After 23 years we finally have a sequel to the iconic “Wall Street”, a movie very much part of the times it both portrayed and so effectively skewered – “Greed is Good”.
Earning Michael Douglas an Oscar for his portrayal of “Gordon Gekko” an amalgamation of everything that was wrong with Corporate America at the time.
Of course history has shown that humans tend to learn nothing and history often repeats itself. With a Global meltdown of unprecedented scale in 2009, the timing could not be better for another clash of of good and evil played out against the backdrop of Wall Street. Perhaps supplemented with informative background on what the hell actually happened, so that the average Joe might better understand where his bail out tax dollars went.
Who better then to provide this than the original director, no shrinking violet, Oliver Stone and the returning Michael Douglas.
So we are set for an insightful, entertaining, possibly scathing indictment of the Wall Street’s recent excesses and bail out. After all, there is so much material for illustrating the inequity of what has and is occurring, it has accounted for many books and documentaries already.
Unfortunately, whilst superficially glossy, the film is structurally a bit of a mess.
The actors are not to blame, Carey Mulligan continues to remind us why she is going to be a star, if she is not already. La Beouf admittedly is rather bland, Douglas reprises his role, minus all of the best one liners and the supporting cast including Josh Brolin, Frank Langella and Susan Sarandon all do fine work.
The blame must lie with the screenwriters who appear to have little idea what message they wish to convey. All pretence of the film being about the crisis is dropped half way through and the film resorts to pure melodrama. Characters intentions are unclear, the story makes little sense and is actually quite difficult to follow.
Stone must also shoulder responsibility, there are dubious directing flourishes that detract rather than add, pacing is poor, dialogue weak and it is impossible to care for the characters. A directors cameo and “for old times sake” appearance, are also misjudged. The direction is leaden, muddled and the metaphors piled on, there is just no substance to the film as a whole.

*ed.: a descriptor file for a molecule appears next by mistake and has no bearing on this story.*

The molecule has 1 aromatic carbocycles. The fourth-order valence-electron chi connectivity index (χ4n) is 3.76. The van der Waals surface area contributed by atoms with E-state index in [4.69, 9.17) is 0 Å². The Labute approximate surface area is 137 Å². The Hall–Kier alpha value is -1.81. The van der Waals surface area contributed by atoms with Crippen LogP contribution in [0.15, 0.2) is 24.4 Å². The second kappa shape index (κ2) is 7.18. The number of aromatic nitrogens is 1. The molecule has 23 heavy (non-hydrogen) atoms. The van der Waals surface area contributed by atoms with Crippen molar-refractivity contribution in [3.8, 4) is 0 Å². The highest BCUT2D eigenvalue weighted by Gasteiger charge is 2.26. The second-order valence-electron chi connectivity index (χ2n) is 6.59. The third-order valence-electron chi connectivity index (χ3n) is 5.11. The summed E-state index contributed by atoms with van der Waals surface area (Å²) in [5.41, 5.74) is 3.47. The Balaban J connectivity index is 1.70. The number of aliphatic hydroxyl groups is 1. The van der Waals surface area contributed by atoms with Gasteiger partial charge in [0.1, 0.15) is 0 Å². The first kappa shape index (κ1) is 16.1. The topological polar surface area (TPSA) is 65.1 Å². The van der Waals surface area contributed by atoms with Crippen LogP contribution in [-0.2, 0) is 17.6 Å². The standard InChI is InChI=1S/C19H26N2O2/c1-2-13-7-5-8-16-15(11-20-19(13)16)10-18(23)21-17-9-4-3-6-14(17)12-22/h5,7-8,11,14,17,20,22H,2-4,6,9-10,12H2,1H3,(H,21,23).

The “plot on the back of a matchbox”, concerns Gordon being released after eight years in jail with nothing but a book deal to keep the wolf from the door. Meanwhile his daughter (Mulligan), the very antithesis of him, is ironically in love with an ambitious young stockbroker (La Beouf).
Will Gordon help them, has he learned his lesson, is he really human after all?
What follows involves lots of numbers, double dealings, characters acting apparently in or out of character, a bit of Green Eco speak to update the story, plot turns that make no sense and a denouement so weak, you may be surprised to see the credits start to roll.
Very disappointing and a real opportunity missed. Strange, that bearing in mind this is the man who made “JFK”, “Platoon” and “Born on the Fourth of July”, there is no anger here.
If there was ever a time to be angry, recent events would certainly provide a perfect excuse.
Difficult to recommend other than to those in love with Carey Mulligan or die hard Michael Douglas fans.
Watch the documentary “The Inside Job” instead